Asia Markets

Asian stocks stabilize on final trading day of Q3

A businessman uses his smartphone before a stock price board in Tokyo, Japan.
Yoshikazu Tsuno | AFP | Getty Images

Asian stocks advanced on Wednesday, recovering from the carnage in the previous session following a modestly positive lead from Wall Street overnight.

The blue-chip and S&P 500 edged up 0.3 and 0.1 percent respectively overnight, while the Nasdaq Composite dropped 0.6 percent after a volatile session.

However, there are analysts who caution on the sustainability of the recovery.

"Some resemblance of calm has emerged, but experience says this may be no more than a dead cat bounce; woefully short-lived and lamentably hollow," Vishnu Varathan, a Singapore-based economist at Mizuho Bank, wrote in a note issued early Wednesday.

"Admittedly, some commodities are firmer but even with an almost 2 percent gain, Brent prices [remain] anemic while copper is only imperceptibly higher. Overnight gains in the U.S. equities are surely nothing to write home about... so any notion [of fading] 'risk-off' sentiment is deserving of a good dose of skepticism," he added.

Nikkei jumps 2.7%

The Nikkei index at the Tokyo Stock Exchange staged a comeback, a day after the benchmark index tumbled 4.1 percent to settle at an eight-month trough.

However on a quarterly basis, the benchmark Nikkei 225 index tumbled 14.1 percent, Reuters data showed. Wednesday marked the final trading day of the September quarter.

Below-view data released before the market open did little to dampen sentiment; industrial production fell 0.5 percent on-month in August, government data showed, missing expectations for a rise of 1.0 percent.

"The second consecutive drop in industrial production suggests that Japan's economy shrank yet again in the quarter that ends today. Additional easing by the Bank of Japan next month looks all but inevitable," Marcel Thieliant, Japan economist at Capital Economics, wrote in a note following the data release.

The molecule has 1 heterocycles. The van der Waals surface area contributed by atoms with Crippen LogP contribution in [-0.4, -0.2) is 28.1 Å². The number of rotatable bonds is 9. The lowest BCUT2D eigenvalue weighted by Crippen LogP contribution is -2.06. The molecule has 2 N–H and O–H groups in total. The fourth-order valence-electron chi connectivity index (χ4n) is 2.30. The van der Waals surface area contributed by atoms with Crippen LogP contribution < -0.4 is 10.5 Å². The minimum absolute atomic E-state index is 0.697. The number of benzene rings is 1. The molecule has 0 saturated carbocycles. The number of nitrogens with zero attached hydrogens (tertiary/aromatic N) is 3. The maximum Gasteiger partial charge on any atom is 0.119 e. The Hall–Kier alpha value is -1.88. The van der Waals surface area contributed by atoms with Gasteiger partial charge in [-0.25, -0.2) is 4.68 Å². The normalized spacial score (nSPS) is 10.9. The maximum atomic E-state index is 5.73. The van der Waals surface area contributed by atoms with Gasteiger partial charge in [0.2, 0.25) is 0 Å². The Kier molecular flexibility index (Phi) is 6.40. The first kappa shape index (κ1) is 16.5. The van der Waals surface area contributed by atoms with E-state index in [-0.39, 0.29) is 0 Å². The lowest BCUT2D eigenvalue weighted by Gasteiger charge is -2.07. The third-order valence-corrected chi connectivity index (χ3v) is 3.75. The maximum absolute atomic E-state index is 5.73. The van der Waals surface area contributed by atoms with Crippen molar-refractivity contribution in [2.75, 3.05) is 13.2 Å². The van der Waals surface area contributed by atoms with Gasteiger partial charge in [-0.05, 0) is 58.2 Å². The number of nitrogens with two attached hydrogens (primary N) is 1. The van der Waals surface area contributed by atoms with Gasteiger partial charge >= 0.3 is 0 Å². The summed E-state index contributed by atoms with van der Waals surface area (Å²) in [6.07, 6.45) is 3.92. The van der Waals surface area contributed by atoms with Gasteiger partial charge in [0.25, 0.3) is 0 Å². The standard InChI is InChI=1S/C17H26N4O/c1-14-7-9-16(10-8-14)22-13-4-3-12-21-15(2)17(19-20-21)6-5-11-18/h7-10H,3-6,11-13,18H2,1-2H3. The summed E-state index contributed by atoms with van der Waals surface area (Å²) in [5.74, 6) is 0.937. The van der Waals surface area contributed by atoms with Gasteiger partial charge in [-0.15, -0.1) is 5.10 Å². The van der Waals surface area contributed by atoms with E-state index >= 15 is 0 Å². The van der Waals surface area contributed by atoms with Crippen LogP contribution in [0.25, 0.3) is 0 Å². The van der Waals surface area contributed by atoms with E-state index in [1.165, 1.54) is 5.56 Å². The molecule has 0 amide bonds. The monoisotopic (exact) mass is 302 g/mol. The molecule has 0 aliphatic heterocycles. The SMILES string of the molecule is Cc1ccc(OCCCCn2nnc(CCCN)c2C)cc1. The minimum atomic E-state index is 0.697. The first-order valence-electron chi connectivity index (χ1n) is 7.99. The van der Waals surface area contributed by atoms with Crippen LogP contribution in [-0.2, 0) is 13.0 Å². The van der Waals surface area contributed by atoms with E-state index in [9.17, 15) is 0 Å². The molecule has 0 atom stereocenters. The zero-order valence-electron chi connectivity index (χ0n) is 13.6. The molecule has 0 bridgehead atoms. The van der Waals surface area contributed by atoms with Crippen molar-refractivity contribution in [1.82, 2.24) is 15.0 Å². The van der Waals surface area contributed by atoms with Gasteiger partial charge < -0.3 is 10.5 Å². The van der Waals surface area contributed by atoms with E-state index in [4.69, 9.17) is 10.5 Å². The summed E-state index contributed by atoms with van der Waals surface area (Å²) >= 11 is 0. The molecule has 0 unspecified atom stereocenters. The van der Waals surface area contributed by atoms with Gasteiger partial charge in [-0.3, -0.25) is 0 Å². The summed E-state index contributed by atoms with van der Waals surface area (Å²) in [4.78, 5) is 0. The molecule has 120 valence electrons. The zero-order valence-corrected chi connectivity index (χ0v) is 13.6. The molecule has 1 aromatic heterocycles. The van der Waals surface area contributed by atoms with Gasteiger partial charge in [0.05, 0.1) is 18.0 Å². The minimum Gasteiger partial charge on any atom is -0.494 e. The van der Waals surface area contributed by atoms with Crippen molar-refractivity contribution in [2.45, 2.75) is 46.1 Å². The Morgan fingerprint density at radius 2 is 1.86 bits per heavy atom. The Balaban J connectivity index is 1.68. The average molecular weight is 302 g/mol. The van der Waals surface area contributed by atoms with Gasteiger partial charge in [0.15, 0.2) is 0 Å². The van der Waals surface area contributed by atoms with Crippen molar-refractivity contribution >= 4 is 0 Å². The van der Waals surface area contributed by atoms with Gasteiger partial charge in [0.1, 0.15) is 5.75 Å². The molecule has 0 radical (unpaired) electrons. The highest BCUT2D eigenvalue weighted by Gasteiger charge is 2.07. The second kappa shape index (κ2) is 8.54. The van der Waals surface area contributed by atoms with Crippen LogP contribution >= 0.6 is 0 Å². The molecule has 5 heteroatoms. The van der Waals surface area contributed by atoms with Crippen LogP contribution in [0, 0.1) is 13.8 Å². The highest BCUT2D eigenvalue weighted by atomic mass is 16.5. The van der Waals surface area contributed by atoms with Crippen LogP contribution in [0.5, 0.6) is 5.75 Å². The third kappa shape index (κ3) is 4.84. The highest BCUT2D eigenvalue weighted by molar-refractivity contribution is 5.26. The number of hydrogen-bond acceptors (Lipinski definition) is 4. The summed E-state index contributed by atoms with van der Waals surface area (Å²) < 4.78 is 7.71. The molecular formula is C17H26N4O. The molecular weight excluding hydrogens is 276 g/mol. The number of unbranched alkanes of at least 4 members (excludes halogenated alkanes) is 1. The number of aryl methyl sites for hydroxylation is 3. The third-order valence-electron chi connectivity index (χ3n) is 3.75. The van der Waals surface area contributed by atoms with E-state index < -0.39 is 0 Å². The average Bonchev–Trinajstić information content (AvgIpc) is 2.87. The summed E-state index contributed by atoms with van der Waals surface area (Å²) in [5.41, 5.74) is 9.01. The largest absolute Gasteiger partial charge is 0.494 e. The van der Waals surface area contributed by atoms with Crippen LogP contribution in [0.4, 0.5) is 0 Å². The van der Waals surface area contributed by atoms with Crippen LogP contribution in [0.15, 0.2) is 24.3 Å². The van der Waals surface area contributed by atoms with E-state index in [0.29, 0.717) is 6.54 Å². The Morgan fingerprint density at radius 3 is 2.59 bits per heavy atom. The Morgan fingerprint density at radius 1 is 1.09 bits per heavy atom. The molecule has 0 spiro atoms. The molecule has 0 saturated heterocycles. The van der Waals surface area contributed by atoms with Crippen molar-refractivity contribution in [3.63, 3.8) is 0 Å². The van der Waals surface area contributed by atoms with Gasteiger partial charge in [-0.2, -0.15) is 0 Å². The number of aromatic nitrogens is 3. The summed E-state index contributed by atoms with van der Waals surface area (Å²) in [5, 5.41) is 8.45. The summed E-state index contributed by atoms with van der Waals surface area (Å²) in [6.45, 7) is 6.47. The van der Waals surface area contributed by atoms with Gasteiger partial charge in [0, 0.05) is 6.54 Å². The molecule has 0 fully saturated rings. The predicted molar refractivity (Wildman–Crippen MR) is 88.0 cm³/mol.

Meanwhile, retail sales rose 0.8 percent in August from a year earlier, also below market consensus for a 1.1 percent annual increase.

Exporters and financials were among counters that attracted the most buy orders. Toyota Motor, Nissan and Suzuki Motor elevated between 3.1 and 5.6 percent. Sony jumped 5.3 percent after Goldman Sachs initiated a 'buy' rating for the stock with a price target of 4,200 yen. Toshiba rallied 2.9 percent ahead of an extraordinary shareholders meeting scheduled for later in the day.

Bucking the uptrend, shares of Japan Tobacco slumped 6.7 percent after buying Reynolds American's Natural American Spirit Tobacco brand for $5 billion in cash.

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Mainland markets up

China's Shanghai Composite index nudged up 0.5 percent in rangebound trade, as investors stayed put on the sidelines ahead of the week-long National Holiday which begins on Thursday.

Traders are also likely eyeing the release of China's purchasing managers' indexes (PMIs) on Thursday, that will shed light on the state of the country's all-important manufacturing sector.

For the quarter, the Shanghai bourse plummeted 34.1 percent while chalking up three straight months of losses.

Among gainers, Great Wall Motor powered up by the daily maximum allowable of 10 percent, while other carmakers such as SAIC Motor and Dongfeng Auto charged up 4 and 1.1 percent respectively, following news that Beijing has decided to halve sales tax on small cars from Thursday. Shenzhen-listed Changan Automobile Company jumped 10 percent.